public static IQueryable<DataRow> Lists(this IQueryable<DataRow> items, params Guid[] listIDs);

    public static IQueryable<DataRow> Lists(this IQueryable<DataRow> items, string serverTemplate);

    public static IQueryable<DataRow> Lists(this IQueryable<DataRow> items, BaseListType listType, bool hidden, int maxListLimit);

    public static IQueryable<DataRow> Lists(this IQueryable<DataRow> items, bool hidden, int maxListLimit, params Guid[] listIDs);

    public static IQueryable<DataRow> Lists(this IQueryable<DataRow> items, string serverTemplate, bool hidden, int maxListLimit);

    public static IQueryable<DataRow> RowLimit(this IQueryable<DataRow> items, uint rowLimit);

    public static IQueryable<DataRow> ViewFields(this IQueryable<DataRow> items, params Field[] viewFields);

    public static IQueryable<DataRow> Webs(this IQueryable<DataRow> items, WebScope webScope);


  • SPWebExtensions.GetSiteData – this is the method that you will use first to get a reference of IQueryable<DateRow> that you can then use with the extension methods defined in the SiteDataExtensions class. With the standard SharePoint 2010 LINQ support we have the “context” class which exposes public properties that return IQueryable for the different entities that you have generated. And with this custom LINQ implementation you see that it is much simpler – just one extension method that you use on a SPWeb instance. And actually this method has the same name as the standard SPWeb.GetSiteData method (which accepts a SPSiteDataQuery parameter), but this one is parameterless. After you have the IQueryable<DateRow> instance you can then call the extension methods defined in SiteDataExtension which directly map to the properties of the standard SPSiteDataQuery class, but are much easier to use, because you don’t have to use the cumbersome CAML syntax:
  • SiteDataExtensions.CamlOrderBy – this method generates the “OrderBy” element of the CAML that is provided to the SPSiteDataQuery.Query property. It accepts a “params” array parameter of the abstract “Field” class which you can provide as “Field” static member variables of your “container” class (class Fields in the sample above) or their “Descending” properties if you want to use descending sorting (for sample code see the paragraph about the Field.Descending property).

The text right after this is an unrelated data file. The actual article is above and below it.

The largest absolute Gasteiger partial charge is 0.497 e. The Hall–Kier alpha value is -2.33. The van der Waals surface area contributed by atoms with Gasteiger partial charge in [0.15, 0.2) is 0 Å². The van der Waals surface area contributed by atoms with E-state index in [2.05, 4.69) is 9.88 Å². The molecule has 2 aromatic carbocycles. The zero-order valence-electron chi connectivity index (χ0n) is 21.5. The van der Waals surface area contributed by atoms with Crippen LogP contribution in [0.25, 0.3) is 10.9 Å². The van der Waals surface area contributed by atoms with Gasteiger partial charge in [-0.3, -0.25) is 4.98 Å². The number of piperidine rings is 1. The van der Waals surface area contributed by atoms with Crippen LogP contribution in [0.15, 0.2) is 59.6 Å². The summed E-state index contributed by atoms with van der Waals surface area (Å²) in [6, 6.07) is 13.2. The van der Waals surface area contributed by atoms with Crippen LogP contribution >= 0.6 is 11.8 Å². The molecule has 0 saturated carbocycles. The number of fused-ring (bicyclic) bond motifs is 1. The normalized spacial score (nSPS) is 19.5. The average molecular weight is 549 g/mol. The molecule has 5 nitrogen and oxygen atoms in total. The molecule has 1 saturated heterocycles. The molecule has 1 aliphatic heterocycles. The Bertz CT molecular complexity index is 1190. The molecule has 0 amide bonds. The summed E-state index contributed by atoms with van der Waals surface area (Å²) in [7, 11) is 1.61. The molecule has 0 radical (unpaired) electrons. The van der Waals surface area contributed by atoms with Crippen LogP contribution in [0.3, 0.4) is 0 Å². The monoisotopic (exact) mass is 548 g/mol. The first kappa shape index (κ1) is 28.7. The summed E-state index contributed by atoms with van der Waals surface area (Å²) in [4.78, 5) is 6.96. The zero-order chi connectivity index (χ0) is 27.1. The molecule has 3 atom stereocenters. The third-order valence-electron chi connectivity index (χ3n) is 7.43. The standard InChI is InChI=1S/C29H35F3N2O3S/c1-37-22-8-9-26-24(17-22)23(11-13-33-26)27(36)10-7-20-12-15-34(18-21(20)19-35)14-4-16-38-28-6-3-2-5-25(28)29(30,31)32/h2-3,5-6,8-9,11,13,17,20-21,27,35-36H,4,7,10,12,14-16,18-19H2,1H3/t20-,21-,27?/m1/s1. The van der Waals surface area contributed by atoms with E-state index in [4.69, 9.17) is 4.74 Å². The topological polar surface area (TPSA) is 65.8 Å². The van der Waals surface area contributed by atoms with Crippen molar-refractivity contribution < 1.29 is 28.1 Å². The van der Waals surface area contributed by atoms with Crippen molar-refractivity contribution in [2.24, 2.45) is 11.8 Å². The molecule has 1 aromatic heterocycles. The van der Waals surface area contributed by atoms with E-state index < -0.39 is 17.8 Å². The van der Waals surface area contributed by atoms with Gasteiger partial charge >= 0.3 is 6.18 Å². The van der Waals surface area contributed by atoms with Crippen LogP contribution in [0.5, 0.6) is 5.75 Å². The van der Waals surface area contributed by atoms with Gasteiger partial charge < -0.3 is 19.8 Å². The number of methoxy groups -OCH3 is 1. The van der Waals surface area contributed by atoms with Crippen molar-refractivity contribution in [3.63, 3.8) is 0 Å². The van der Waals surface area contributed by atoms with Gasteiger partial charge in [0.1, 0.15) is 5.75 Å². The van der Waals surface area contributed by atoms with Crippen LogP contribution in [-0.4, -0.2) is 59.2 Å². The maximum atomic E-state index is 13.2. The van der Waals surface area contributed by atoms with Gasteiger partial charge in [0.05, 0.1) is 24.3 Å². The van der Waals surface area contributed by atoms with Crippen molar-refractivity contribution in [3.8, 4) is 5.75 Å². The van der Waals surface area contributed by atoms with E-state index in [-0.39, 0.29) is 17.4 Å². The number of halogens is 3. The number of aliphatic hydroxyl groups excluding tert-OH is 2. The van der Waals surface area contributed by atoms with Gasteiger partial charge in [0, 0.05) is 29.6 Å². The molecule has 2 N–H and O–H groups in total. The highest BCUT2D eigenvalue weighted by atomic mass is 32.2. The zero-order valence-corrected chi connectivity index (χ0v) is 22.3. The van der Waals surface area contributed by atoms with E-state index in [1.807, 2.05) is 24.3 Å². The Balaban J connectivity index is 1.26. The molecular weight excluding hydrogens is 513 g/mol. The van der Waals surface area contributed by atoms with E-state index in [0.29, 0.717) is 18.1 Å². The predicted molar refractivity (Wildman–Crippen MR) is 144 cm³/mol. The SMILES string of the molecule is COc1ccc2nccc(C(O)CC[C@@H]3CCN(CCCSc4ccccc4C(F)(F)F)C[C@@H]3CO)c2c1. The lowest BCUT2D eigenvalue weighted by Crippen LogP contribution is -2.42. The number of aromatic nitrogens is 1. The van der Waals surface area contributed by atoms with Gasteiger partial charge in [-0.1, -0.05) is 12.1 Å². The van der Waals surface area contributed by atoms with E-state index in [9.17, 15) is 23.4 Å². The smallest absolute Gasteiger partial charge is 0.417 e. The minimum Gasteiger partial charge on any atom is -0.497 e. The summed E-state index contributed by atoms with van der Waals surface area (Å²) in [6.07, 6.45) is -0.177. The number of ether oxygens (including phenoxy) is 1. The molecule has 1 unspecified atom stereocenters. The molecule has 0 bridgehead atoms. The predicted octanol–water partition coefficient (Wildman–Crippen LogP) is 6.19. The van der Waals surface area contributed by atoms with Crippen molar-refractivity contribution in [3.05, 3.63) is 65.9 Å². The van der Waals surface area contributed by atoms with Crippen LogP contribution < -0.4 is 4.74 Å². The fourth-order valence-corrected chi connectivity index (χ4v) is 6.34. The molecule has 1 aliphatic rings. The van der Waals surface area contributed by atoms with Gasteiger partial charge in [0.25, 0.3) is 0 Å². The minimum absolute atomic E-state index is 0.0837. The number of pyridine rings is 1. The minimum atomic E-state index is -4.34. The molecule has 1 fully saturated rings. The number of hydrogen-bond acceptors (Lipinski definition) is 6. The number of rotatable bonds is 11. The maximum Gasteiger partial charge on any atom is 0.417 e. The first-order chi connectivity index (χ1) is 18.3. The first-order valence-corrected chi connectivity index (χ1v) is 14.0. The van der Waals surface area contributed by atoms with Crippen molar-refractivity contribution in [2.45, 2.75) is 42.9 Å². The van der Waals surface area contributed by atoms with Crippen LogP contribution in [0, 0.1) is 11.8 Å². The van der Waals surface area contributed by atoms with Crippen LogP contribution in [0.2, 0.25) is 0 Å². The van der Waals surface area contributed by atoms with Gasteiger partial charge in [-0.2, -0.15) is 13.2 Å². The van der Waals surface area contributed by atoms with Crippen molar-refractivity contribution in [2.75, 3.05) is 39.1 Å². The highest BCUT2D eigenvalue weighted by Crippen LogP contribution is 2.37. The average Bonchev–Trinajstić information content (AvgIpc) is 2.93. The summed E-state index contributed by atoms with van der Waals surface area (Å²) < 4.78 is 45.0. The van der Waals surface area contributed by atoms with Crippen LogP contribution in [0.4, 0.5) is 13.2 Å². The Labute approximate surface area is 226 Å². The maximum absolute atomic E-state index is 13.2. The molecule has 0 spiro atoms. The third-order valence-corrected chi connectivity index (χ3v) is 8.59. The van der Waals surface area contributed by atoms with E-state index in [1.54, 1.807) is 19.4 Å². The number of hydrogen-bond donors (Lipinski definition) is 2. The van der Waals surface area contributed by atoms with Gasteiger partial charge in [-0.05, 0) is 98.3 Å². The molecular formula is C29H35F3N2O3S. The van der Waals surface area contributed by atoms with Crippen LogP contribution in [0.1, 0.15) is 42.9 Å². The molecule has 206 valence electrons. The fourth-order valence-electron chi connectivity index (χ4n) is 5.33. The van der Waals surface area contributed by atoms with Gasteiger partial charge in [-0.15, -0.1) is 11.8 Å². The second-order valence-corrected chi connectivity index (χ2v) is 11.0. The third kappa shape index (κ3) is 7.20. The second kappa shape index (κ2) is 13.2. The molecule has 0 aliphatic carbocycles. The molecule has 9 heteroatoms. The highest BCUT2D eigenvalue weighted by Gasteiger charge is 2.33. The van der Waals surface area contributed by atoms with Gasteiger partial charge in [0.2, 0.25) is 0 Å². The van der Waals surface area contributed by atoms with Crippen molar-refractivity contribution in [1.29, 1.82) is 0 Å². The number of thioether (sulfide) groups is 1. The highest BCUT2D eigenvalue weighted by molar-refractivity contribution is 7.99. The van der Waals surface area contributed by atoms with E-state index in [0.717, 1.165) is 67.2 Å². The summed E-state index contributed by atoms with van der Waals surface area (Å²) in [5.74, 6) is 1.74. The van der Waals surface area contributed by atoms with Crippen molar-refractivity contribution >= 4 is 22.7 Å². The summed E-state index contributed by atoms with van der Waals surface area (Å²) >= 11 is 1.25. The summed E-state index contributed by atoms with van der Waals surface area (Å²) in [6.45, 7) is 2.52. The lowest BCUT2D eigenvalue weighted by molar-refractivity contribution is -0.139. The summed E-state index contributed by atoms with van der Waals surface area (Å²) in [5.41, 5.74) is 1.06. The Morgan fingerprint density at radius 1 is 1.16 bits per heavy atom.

• SiteDataExtensions.CamlWhere - this method generates the “Where” element of the CAML that is provided to the SPSiteDataQuery.Query property. Note that it has the same notation as the standard Queryable.Where extension method (I could have just as well used the latter instead, but with all other custom extension methods, I decided to have all of these custom). It is actually the expression tree that the .NET framework generates from its lambda expression parameter that gets translated to the “Where” CAML. Note that since the resultant CAML is with very limited comparison expression capabilities the custom Queryable provider of this implementation supports very few .NET methods and operators:
    • the binary operators “&&” (AndAlso) and “||” (OrElse) (that map to CAML “And” and “Or”)
    • the binary comparison operators “==” (Equal), “!=” (NotEqual), “>” (GreaterThan), “>=” (GreaterThanOrEqual), “<” (LessThan), “<=” (LessThanOrEqual) (these map to CAML “Eq”, “Neq”, “Gt”, “Geq”, “Lt”, “Leq” respectively, for equality/inequality to null: “== null” and “!= null” the corresponding CAML elements are “IsNull” and “IsNotNull”)